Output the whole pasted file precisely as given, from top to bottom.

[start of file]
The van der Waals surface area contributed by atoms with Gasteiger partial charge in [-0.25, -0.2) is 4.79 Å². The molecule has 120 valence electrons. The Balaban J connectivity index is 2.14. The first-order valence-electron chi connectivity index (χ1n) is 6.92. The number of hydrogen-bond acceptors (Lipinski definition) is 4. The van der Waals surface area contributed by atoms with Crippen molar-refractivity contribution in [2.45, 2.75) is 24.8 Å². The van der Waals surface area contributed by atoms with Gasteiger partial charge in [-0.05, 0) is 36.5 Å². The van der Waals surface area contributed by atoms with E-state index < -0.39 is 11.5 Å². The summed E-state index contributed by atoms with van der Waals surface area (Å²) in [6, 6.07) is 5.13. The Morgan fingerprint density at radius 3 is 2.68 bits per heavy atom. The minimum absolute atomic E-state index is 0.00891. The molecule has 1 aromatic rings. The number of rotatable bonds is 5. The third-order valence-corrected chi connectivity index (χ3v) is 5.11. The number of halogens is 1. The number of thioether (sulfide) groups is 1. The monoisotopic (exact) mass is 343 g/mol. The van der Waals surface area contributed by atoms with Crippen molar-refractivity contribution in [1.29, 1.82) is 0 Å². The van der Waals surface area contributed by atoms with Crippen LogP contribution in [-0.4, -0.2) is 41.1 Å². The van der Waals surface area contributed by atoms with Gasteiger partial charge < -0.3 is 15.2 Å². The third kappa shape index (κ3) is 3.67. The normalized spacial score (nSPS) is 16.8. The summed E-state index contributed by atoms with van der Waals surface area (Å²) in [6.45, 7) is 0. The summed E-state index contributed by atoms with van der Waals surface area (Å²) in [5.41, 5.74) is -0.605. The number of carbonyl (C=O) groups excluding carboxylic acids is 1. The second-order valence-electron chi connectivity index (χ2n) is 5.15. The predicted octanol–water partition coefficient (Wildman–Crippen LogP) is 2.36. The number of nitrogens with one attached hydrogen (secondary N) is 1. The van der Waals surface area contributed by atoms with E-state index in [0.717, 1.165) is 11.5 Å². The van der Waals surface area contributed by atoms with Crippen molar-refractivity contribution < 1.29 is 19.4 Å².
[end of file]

The van der Waals surface area contributed by atoms with Gasteiger partial charge in [-0.25, -0.2) is 4.79 Å². The molecule has 120 valence electrons. The Balaban J connectivity index is 2.14. The first-order valence-electron chi connectivity index (χ1n) is 6.92. The number of hydrogen-bond acceptors (Lipinski definition) is 4. The van der Waals surface area contributed by atoms with Crippen molar-refractivity contribution in [2.45, 2.75) is 24.8 Å². The van der Waals surface area contributed by atoms with Gasteiger partial charge in [-0.05, 0) is 36.5 Å². The van der Waals surface area contributed by atoms with E-state index < -0.39 is 11.5 Å². The summed E-state index contributed by atoms with van der Waals surface area (Å²) in [6, 6.07) is 5.13. The Morgan fingerprint density at radius 3 is 2.68 bits per heavy atom. The minimum absolute atomic E-state index is 0.00891. The molecule has 1 aromatic rings. The number of rotatable bonds is 5. The third-order valence-corrected chi connectivity index (χ3v) is 5.11. The number of halogens is 1. The number of thioether (sulfide) groups is 1. The monoisotopic (exact) mass is 343 g/mol. The van der Waals surface area contributed by atoms with Crippen molar-refractivity contribution in [1.29, 1.82) is 0 Å². The van der Waals surface area contributed by atoms with Crippen LogP contribution in [-0.4, -0.2) is 41.1 Å². The van der Waals surface area contributed by atoms with Gasteiger partial charge < -0.3 is 15.2 Å². The third kappa shape index (κ3) is 3.67. The normalized spacial score (nSPS) is 16.8. The summed E-state index contributed by atoms with van der Waals surface area (Å²) in [6.45, 7) is 0. The summed E-state index contributed by atoms with van der Waals surface area (Å²) in [5.41, 5.74) is -0.605. The number of carbonyl (C=O) groups excluding carboxylic acids is 1. The second-order valence-electron chi connectivity index (χ2n) is 5.15. The predicted octanol–water partition coefficient (Wildman–Crippen LogP) is 2.36. The number of nitrogens with one attached hydrogen (secondary N) is 1. The van der Waals surface area contributed by atoms with E-state index in [0.717, 1.165) is 11.5 Å². The van der Waals surface area contributed by atoms with Crippen molar-refractivity contribution < 1.29 is 19.4 Å².